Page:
Several DNA sequences sharing the ability to be inserted into genomes can cause genome rearrangements. Using a comparative genomic approach we study the mechanisms of insertion of some of these sequences: interstitial telomeres, DNA sequences of mitochondrial origin and transposable elements. These insertion elements are also used as markers for the construction of evolutionary trees and for the analysis of genetic variability.
Finally, taking advantage of our knowledge on gene amplification and in collaboration with biotec companies, we construct cell lines over-expressing pharmaceutically relevant proteins.
Vidale P, Magnani E, Nergadze SG, Santagostino M, Cristofari G, Smirnova A, Mondello C, Giulotto E. (2012) The catalytic and the RNA subunits of human telomerase are required to immortalize equid primary fibroblasts. Chromosoma, Epub ahead of print

Mondello C, Smirnova A, Giulotto E. (2010) Gene amplification, radiation sensitivity and DNA double-strand breaks. Mutation Research. Reviews in Mutation Research, 704: 29-37

Nergadze SG, Lupotto M, Pellanda P, Santagostino M, Vitelli V, Giulotto E. (2010) Mitochondrial DNA insertions in the nuclear horse genome. Animal Genetics, 41: 176-185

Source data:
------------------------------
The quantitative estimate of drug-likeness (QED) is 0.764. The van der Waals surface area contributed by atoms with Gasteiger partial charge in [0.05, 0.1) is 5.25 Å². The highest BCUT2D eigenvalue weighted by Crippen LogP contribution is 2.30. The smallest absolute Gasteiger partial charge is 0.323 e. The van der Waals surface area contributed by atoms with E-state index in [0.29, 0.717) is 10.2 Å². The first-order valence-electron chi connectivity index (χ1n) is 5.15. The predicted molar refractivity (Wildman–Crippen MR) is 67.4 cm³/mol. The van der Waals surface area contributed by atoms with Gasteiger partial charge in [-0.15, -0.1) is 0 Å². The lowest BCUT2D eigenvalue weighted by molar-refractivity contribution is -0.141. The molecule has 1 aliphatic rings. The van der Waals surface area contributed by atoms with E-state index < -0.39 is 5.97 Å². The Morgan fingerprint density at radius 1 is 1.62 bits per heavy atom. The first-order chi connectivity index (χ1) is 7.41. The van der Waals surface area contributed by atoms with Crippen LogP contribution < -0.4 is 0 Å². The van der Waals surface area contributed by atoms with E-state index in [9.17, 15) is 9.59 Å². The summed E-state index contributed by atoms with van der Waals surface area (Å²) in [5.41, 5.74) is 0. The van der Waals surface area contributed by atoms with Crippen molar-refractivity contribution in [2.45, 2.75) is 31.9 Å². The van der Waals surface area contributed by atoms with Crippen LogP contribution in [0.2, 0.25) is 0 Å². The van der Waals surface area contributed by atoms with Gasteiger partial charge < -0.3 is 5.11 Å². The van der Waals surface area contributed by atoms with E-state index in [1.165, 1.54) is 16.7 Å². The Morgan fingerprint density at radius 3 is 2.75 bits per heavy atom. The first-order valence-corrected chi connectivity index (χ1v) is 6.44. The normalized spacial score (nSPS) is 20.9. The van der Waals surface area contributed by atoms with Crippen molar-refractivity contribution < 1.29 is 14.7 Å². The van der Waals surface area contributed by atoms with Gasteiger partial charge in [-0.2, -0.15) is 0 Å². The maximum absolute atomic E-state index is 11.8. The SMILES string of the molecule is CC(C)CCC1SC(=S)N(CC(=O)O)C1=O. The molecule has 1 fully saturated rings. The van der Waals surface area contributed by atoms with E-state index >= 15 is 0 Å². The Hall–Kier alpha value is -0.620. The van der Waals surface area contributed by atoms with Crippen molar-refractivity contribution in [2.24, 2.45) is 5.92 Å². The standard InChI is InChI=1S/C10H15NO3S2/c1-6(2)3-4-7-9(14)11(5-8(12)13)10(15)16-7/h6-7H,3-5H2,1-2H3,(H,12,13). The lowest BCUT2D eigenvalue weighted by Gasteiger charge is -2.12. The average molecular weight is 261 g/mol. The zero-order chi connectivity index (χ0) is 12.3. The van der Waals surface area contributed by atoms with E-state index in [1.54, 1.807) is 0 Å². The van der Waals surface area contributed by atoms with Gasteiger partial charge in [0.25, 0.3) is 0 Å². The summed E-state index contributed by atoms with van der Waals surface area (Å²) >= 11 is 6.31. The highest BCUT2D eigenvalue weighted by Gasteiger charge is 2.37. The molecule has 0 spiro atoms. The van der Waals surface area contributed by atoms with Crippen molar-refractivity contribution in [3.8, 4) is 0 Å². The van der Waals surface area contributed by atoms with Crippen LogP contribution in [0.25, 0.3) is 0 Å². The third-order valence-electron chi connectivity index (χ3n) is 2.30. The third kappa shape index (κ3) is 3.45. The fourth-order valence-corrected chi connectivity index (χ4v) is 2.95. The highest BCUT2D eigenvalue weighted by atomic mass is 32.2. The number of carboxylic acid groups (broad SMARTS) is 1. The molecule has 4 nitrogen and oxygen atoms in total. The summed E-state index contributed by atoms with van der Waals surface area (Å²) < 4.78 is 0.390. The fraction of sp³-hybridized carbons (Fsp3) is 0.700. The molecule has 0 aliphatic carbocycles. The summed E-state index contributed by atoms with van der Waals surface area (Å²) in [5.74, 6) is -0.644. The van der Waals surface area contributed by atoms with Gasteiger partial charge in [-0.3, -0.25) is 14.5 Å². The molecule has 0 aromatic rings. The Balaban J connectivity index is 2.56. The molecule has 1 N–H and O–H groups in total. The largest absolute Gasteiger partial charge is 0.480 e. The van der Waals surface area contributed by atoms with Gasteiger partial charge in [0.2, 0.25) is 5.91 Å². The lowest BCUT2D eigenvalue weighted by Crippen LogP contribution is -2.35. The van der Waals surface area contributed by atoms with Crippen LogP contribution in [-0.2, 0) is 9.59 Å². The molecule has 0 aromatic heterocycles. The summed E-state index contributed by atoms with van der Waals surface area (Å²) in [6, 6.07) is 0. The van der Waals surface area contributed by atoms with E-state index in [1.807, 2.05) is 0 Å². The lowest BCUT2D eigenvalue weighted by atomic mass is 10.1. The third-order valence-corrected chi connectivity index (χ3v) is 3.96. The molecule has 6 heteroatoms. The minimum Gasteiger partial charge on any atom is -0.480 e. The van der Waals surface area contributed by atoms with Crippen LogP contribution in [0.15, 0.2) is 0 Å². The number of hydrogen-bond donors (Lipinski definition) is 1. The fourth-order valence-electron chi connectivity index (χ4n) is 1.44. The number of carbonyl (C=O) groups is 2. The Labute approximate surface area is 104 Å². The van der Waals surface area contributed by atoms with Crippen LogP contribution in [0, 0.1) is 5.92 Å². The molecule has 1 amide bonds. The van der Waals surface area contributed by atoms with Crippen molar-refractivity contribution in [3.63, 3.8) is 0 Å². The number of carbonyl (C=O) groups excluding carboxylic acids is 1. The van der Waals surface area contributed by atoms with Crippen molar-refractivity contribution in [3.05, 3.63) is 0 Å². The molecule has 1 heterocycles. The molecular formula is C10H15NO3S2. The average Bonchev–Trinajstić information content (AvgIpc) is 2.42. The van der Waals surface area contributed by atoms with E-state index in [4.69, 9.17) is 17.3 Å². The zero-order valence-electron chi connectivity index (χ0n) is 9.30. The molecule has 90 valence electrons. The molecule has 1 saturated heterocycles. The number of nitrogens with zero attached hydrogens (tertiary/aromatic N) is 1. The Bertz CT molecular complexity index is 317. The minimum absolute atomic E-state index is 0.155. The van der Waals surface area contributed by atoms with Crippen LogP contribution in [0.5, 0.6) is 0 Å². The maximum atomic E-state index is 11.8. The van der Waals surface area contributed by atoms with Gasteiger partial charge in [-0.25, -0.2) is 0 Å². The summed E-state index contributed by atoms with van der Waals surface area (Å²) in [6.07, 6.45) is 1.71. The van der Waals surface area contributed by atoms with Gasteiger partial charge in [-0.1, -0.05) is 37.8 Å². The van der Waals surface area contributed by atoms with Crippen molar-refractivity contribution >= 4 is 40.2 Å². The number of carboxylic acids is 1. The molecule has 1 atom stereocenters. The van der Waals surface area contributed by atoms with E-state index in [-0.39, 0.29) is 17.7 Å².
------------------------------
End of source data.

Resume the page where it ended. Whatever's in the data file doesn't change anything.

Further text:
Piras FM, Nergadze SG, Magnani E, Bertoni L, Attolini C, Khoriauli L, Raimondi E, Giulotto E. (2010) Uncoupling of satellite DNA and centromeric function in the genus Equus. PLOS Genetics, 6: e1000845

Nergadze SG, Farnung BO, Wischnewski H, Khoriauli L, Vitelli V, Chawla R, Giulotto E, Azzalin CM. (2009) CpG-island promoters drive transcription of human telomeres. RNA, 15: 2186-2194

Salzano A, Kochiashvili N, Nergadze SG, Khoriauli L, Smirnova A, Ruiz-Herrera A, Mondello C, Giulotto E. (2009) Enhanced gene amplification in human cells knocked down for DNA-PKcs. DNA Repair, 8: 19-28

Wade CM, Giulotto E, Sigurdsson S, Zoli M, Gnerre S, Imsland F, Lear TL, Adelson DL, Bailey E, Bellone RR, Blöcker H, Distl O, Edgar RC, Garber M, Leeb T, Mauceli E, Macleod JN, Penedo MC, Raison JM, Sharpe T, Vogel J, Andersson L, Antczak DF, Biagi T, Binns MM, Chowdhary BP, Coleman SJ, Della Valle G, Fryc S, Guérin G, Hasegawa T, Hill EW, Jurka J, Kiialainen A, Lindgren G, Liu J, Magnani E, Mickelson JR, Murray J, Nergadze SG, Onofrio R, Pedroni S, Piras MF, Raudsepp T, Rocchi M, Røed KH, Ryder OA, Searle S, Skow L, Swinburne JE, Syvänen AC, Tozaki T, Valberg SJ, Vaudin M, White JR, Zody MC. (2009) Genome sequence, comparative analysis and population genetics of the domestic horse (Equus caballus). Science, 326: 865-867

Azzalin CM, Reichenbach P, Khoriauli L, Giulotto E, Lingner J. (2007) Telomeric repeat containing RNA and RNA surveillance factors at mammalian chromosome ends. Science, 318: 789-801

Nergadze SG, Santagostino M, Salzano A, Mondello C, Giulotto E. (2007) Contribution of telomerase RNA retrotranscription to DNA double-strand break repair during mammalian genome evolution. Genome Biology, 8: R260
Project Title:
Functional and evolutionary analysis of the centromere in normal and in cancer cells

Project Title:
Telomeres and genomic instability